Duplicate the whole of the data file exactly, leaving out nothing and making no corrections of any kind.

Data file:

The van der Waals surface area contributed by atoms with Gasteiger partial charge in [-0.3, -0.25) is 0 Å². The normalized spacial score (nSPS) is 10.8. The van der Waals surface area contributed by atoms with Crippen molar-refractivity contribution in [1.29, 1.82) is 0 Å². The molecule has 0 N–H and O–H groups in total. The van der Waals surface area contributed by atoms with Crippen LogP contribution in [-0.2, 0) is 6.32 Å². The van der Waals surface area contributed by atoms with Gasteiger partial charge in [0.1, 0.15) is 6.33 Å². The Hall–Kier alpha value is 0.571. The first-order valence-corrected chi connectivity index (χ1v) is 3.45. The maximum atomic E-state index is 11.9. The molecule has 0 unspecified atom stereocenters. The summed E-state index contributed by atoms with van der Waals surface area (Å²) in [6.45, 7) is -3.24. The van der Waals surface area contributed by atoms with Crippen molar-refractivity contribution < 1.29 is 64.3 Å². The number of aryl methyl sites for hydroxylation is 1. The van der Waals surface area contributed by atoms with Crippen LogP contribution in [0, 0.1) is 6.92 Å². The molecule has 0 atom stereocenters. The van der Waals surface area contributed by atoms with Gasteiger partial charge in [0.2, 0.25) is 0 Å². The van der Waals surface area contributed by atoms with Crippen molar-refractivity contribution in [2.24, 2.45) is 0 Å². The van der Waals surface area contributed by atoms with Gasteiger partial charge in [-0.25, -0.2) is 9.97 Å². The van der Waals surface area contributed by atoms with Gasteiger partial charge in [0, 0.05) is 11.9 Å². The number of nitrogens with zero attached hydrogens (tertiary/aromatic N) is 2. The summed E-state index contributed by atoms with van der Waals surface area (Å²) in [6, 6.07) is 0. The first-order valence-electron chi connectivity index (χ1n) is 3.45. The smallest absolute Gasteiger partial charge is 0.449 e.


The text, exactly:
The van der Waals surface area contributed by atoms with Gasteiger partial charge in [-0.3, -0.25) is 0 Å². The normalized spacial score (nSPS) is 10.8. The van der Waals surface area contributed by atoms with Crippen molar-refractivity contribution in [1.29, 1.82) is 0 Å². The molecule has 0 N–H and O–H groups in total. The van der Waals surface area contributed by atoms with Crippen LogP contribution in [-0.2, 0) is 6.32 Å². The van der Waals surface area contributed by atoms with Gasteiger partial charge in [0.1, 0.15) is 6.33 Å². The Hall–Kier alpha value is 0.571. The first-order valence-corrected chi connectivity index (χ1v) is 3.45. The maximum atomic E-state index is 11.9. The molecule has 0 unspecified atom stereocenters. The summed E-state index contributed by atoms with van der Waals surface area (Å²) in [6.45, 7) is -3.24. The van der Waals surface area contributed by atoms with Crippen molar-refractivity contribution < 1.29 is 64.3 Å². The number of aryl methyl sites for hydroxylation is 1. The van der Waals surface area contributed by atoms with Crippen LogP contribution in [0, 0.1) is 6.92 Å². The molecule has 0 atom stereocenters. The van der Waals surface area contributed by atoms with Gasteiger partial charge in [0.2, 0.25) is 0 Å². The van der Waals surface area contributed by atoms with Crippen molar-refractivity contribution in [2.24, 2.45) is 0 Å². The van der Waals surface area contributed by atoms with Gasteiger partial charge in [-0.25, -0.2) is 9.97 Å². The van der Waals surface area contributed by atoms with Gasteiger partial charge in [0, 0.05) is 11.9 Å². The number of nitrogens with zero attached hydrogens (tertiary/aromatic N) is 2. The summed E-state index contributed by atoms with van der Waals surface area (Å²) in [6, 6.07) is 0. The first-order valence-electron chi connectivity index (χ1n) is 3.45. The smallest absolute Gasteiger partial charge is 0.449 e.